4 thoughts on “Fixed Price Contracts and Freelancing

  1. Dan Cameron

    Yep, right on.

    I have a process where we get contracts based on flat rates, then start billing hourly for any additional features/updates if it leads to a longer term project. That’s only if we end up doing minor updates/development and not do a “second phase”.

    1. Nick Ohrn Post author

      That’s a good strategy, Dan, and something that I try to take advantage of.

      When someone wants to do something like that, I’ll ask myself if it is going to take longer than 8 hours. If it is, than it should be a new project. If not, let’s just tack it on.

  2. Brian McNitt

    From an agency perspective, working with subcontractors to deliver client work, all of the benefits of the fixed price model apply as well, but things break down when the small “hourly” requests come in, and they always come.

    Sometimes if the requests are not urgent you can group enough of them together (i.e. – 8+ hours) and develop another scope of work. But this usually doesn’t match client needs — something needs to happen today or tomorrow and it should only take an hour or less to fix — it’s a reasonable request, and it just shouldn’t cost much. But, as an agency, we need to field the request, contact the developer, often sweet talk the developer so it gets done and make sure the client is happy. When it comes to invoicing, we have one hour from the developer to cover plus our overhead and the price is a lot more than it should be. It’s a lose, lose, lose situation.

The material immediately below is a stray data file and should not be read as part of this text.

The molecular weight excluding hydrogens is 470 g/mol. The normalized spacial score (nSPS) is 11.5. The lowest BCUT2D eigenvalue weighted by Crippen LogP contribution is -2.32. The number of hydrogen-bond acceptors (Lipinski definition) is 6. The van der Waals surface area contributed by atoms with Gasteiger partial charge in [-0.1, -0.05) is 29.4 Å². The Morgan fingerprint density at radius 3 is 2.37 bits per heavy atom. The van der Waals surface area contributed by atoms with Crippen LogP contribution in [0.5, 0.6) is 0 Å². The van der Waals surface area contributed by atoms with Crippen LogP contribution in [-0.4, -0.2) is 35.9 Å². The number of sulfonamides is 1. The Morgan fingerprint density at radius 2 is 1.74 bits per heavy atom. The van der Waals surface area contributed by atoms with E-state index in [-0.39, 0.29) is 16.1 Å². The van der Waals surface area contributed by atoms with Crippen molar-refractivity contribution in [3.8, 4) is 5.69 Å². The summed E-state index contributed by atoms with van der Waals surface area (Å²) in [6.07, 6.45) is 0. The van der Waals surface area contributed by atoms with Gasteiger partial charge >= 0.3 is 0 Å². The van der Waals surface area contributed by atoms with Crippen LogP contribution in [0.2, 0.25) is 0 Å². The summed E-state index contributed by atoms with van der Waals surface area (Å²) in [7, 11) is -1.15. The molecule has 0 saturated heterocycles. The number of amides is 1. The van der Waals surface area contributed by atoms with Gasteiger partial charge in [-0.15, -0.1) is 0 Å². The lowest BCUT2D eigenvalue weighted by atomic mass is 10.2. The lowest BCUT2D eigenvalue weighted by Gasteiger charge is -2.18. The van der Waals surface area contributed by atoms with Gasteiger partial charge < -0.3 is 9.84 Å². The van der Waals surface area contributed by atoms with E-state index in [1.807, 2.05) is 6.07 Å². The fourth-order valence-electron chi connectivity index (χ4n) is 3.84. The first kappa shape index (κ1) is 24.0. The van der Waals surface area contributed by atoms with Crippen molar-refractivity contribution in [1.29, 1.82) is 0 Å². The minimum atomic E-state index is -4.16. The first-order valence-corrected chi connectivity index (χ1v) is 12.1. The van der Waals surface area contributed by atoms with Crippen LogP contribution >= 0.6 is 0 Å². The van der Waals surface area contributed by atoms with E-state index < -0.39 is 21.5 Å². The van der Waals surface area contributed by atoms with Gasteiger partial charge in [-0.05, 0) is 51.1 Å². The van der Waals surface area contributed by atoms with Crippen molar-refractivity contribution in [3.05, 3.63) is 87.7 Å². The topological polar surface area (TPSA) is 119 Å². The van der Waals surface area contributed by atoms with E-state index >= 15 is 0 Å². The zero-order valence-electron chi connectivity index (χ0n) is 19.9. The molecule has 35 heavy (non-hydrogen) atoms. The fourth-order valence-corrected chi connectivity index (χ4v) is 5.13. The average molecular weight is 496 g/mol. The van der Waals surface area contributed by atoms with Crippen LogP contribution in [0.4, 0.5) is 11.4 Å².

It’s a loss for the developer because it’s expensive to do an hour of work here and there, it’s a loss for the agency for the same reason plus there’s usually zero profit in it, and it’s a loss for the client because they often feel the resistance from the developer and agency — something you absolutely don’t want the client to experience as a service based business — and the resulting agency bill is always too high for the small bit of work.

    So what’s the solution here?